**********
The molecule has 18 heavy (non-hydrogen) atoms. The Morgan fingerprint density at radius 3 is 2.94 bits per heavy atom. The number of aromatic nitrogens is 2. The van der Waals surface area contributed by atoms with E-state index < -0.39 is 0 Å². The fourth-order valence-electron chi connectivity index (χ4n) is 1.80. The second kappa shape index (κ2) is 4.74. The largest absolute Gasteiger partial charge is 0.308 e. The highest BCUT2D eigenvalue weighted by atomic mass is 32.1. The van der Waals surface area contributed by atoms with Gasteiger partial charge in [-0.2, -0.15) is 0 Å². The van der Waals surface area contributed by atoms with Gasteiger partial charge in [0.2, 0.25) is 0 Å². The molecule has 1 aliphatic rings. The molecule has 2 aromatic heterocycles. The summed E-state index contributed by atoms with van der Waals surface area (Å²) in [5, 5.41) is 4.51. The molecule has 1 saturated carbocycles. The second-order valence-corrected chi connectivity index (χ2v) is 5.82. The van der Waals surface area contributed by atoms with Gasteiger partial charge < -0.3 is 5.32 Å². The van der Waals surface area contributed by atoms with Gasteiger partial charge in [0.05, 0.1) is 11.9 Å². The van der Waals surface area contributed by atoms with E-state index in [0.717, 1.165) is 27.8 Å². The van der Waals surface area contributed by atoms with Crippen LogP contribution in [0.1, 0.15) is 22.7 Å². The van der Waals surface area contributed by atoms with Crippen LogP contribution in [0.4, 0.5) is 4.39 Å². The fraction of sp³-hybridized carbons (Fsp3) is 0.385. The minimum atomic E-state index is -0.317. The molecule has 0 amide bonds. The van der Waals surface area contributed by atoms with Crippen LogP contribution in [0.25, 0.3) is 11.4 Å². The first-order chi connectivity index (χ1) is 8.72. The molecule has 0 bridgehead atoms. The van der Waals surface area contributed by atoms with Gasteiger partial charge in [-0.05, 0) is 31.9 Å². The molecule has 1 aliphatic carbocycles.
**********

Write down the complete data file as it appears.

The molecule has 18 heavy (non-hydrogen) atoms. The Morgan fingerprint density at radius 3 is 2.94 bits per heavy atom. The number of aromatic nitrogens is 2. The van der Waals surface area contributed by atoms with E-state index < -0.39 is 0 Å². The fourth-order valence-electron chi connectivity index (χ4n) is 1.80. The second kappa shape index (κ2) is 4.74. The largest absolute Gasteiger partial charge is 0.308 e. The highest BCUT2D eigenvalue weighted by atomic mass is 32.1. The van der Waals surface area contributed by atoms with Gasteiger partial charge in [-0.2, -0.15) is 0 Å². The van der Waals surface area contributed by atoms with Gasteiger partial charge in [0.2, 0.25) is 0 Å². The molecule has 1 aliphatic rings. The molecule has 2 aromatic heterocycles. The summed E-state index contributed by atoms with van der Waals surface area (Å²) in [5, 5.41) is 4.51. The molecule has 1 saturated carbocycles. The second-order valence-corrected chi connectivity index (χ2v) is 5.82. The van der Waals surface area contributed by atoms with Gasteiger partial charge < -0.3 is 5.32 Å². The van der Waals surface area contributed by atoms with Gasteiger partial charge in [0.05, 0.1) is 11.9 Å². The van der Waals surface area contributed by atoms with E-state index in [0.717, 1.165) is 27.8 Å². The van der Waals surface area contributed by atoms with Crippen LogP contribution in [0.1, 0.15) is 22.7 Å². The van der Waals surface area contributed by atoms with Crippen LogP contribution in [0.4, 0.5) is 4.39 Å². The fraction of sp³-hybridized carbons (Fsp3) is 0.385. The minimum atomic E-state index is -0.317. The molecule has 0 amide bonds. The van der Waals surface area contributed by atoms with Crippen LogP contribution in [0.25, 0.3) is 11.4 Å². The first-order chi connectivity index (χ1) is 8.72. The molecule has 0 bridgehead atoms. The van der Waals surface area contributed by atoms with Gasteiger partial charge in [-0.05, 0) is 31.9 Å². The molecule has 1 aliphatic carbocycles.